In an article, Monumental Mismanagement (IE, December 4, 2016), former finance minister, P. Chidambaram, vehemently argues that DM is a monumental failure. His reasoning: GDP will conservatively drop by one per cent this fiscal year, and at least 90 per cent of currency notes will return to the system, leaving the economy with zero benefits from DM (GDP is Rs 150 T, and notebandi cash is Rs 15.4 T).
How accurate is Chidambaram’s calculation likely to be? First, on GDP decline by at least one per cent. Since all comparisons are with respect to FY15/16, what we do know is that agricultural GDP will be at least five per cent higher this year. The kharif crop was over by the time of demonetisation, and the rabi acreage, despite dire forecasts, is proceeding at a five per cent faster pace than last year. Industrial growth in November (PMI data) was also expanding in November. The one sector definitely affected by DM is the most important sector of the economy — services (60 per cent of the GDP). Like Chidambaram, assume conservatively that services consumption for the remaining five months of the year (November through March) of the fiscal year declines by five per cent, with most of this decline coming in November-December. The service sector for five months (November through March) was expected to be Rs 38 T. A decline of five per cent is a loss of Rs 2 T. Some of this (around Rs 1 T) will be made up by five per cent growth in agriculture, yielding a net loss of around Rs 1 T.
So it does appear that the Chidambaram calculation is about right — that is the costs of DM are about equal to the benefits. But let us get back to our earlier calculations — Rs 8 T is black cash, not black income stashed away in real estate, gold, foreign currency etc. Assume for a moment that black cash is the average of the two estimates — Rs 2 T (“theirs”, the six per cent formula) and Rs 8 T (ours, based on estimation of excess demand).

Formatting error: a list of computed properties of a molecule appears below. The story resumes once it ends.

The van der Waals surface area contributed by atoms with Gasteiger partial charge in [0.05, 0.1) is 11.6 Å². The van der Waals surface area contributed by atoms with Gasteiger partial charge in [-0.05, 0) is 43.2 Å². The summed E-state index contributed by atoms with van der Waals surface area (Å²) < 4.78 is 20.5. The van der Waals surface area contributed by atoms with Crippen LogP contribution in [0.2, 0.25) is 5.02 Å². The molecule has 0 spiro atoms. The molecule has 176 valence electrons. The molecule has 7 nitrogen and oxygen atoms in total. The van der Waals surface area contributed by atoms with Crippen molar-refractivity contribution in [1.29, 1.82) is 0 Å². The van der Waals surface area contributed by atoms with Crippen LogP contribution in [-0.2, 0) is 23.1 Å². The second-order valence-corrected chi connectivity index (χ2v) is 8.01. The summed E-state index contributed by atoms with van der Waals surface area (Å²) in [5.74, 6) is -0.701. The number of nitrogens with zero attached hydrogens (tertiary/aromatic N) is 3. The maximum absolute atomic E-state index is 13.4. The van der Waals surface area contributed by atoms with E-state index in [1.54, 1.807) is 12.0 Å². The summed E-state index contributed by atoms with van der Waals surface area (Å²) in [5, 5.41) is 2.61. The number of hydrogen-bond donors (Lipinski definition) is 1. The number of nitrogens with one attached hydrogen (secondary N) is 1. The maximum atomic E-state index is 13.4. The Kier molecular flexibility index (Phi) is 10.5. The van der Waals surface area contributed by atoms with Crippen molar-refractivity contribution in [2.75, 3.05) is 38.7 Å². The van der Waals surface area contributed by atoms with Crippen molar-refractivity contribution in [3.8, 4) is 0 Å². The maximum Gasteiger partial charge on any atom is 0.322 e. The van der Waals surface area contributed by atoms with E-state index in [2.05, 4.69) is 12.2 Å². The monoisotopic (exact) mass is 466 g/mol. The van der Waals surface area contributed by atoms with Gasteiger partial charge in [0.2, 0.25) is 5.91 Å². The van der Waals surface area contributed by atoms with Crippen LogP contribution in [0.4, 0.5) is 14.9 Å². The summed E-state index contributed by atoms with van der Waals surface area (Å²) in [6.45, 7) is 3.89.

If Rs 5 T is returned to banks with a tax penalty of 50 per cent, then that is a tax gain in 2016/17 of Rs 2.5 T. At a lower 30 per cent tax rate in the future, this is an extra Rs 1.5 T in perpetuity because these individuals will now be permanently in the tax net with a higher level of income than before. At a five per cent discount rate, Rs 1.5 T in perpetuity is Rs 30 T. This is under the assumption that black cash has a low shelf life because smart money doesn’t keep black income in cash.
So a proper static benefit cost analysis of the DM policy is as follows. In 2016/17, costs are Rs 1.5 T and benefits are Rs 1.5 T + 2.5 T or Rs 4 T. Just a one year calculation shows a more than 200 per cent return on investment! But future gains, through higher direct tax revenue collection of Rs 1.5 T means a very, very large return on the investment. This result is predicated on the assumption that two-thirds of notebandi reflected legitimate income or savings, and only one-third was illegal. One can change various assumptions (amount of legitimate returns, discount rate etc), the result will not be changed. Even on a static no-future-policy-change base, the demonetisation policy will likely be a huge success.
But, if other policy measures to reform India are not forthcoming (decline in personal income tax rates to discourage tax evasion, elimination of stamp duty and long-term tax rates on property, a clampdown on the extortion power of tax officials, and reform of election funding), then history will view demonetisation as a colossal failure of thought and reform. It would be so unlike PM Modi to stop here, and I am not betting that he will.